Angelina Jolie
British Foreign Secretary William Hague (L) applauds US actress and campaigner, Angelina Jolie, during the opening plenary session on the third day of the Global Summit to End Sexual Violence in Conflict in east London on June 12, 2014.Getty Images

Angelina Jolie has said in an interview for the December issue of Vanity Fair magazine that she is "open" to a career in politics.

"When you work as a humanitarian, you are conscious that politics have to be considered. Because if you really want to make an extreme change, then you have a responsibility," Jolie told Vanity Fair's contributing editor Janine di Giovanni.

"I honestly don't know in what role I would be more useful. I am conscious of what I do for a living."

When asked whether she would ever consider pursuing a life in politics, diplomacy or public service, Jolie responded, "I am open."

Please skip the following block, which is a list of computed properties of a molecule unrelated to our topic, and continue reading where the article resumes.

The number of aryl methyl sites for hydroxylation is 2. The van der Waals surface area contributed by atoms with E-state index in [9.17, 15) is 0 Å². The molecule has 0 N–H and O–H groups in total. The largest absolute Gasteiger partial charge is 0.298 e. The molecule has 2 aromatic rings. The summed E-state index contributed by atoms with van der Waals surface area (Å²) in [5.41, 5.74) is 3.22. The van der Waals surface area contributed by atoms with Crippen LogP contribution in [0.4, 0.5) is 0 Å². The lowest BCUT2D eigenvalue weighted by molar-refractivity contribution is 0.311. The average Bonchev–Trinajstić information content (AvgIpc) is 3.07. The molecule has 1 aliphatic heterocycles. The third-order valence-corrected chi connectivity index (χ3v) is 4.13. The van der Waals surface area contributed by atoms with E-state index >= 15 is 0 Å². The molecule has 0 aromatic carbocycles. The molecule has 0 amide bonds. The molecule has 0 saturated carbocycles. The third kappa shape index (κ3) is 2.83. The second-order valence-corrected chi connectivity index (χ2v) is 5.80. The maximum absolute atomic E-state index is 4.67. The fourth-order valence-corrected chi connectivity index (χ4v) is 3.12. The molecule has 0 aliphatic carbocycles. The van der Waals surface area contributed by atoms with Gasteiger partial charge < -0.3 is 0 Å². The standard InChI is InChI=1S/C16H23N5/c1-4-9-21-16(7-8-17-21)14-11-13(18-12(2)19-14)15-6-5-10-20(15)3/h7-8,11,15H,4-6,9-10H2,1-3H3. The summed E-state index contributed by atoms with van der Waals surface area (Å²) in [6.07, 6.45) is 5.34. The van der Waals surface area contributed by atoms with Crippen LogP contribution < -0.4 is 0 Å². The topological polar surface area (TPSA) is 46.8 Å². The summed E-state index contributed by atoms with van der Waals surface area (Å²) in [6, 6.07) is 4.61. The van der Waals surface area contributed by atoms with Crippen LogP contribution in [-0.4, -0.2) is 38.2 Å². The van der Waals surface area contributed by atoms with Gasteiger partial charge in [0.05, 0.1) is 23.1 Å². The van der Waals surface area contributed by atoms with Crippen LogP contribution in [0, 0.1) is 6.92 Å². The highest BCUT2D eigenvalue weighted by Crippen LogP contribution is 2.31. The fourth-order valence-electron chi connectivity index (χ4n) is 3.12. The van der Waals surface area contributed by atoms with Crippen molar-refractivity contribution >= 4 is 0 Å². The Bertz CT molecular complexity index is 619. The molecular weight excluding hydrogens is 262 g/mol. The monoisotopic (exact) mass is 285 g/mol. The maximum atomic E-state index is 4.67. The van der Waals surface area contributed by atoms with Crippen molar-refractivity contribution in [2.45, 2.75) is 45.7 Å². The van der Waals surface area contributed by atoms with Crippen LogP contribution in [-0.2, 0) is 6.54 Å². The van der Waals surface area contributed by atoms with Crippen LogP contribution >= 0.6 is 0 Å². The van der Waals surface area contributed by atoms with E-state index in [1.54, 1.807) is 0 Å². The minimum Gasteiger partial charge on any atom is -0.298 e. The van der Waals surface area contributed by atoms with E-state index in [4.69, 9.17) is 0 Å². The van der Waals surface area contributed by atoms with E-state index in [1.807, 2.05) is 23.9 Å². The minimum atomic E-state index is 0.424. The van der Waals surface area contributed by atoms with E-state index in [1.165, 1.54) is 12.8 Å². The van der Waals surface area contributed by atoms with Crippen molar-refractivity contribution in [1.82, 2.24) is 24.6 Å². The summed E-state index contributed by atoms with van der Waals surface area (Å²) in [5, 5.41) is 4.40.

Earlier in the year, however, Jolie seemed uncertain on the topic.

In an interview with Good Morning America in May, when asked if she would try her luck in politics, Jolie had said, "If I thought I'd be effective, I would. But I'm not sure if I would ever be taken seriously in that way and be able to be effective."

Jolie, 39, has served as a United Nations Goodwill Ambassador since 2001 and is presently serving as a special envoy for the UN High Commissioner for Refugees.

She has travelled the world supporting several political and humanitarian causes, and made headlines in 2007 when she penned an op-ed for The Washington Post calling for global attention to end the genocide in Darfur.

She was recently presented with the honorary dame title by her Majesty Queen Elizabeth II for her efforts in fighting sexual violence.

The Academy award-winning actress is currently busy directing her self-written movie By the Sea in Malta.

The actress will be starring in the film alongside husband Brad Pitt for the first time since the couple shared screen space in Mr and Mrs Smith in 2005.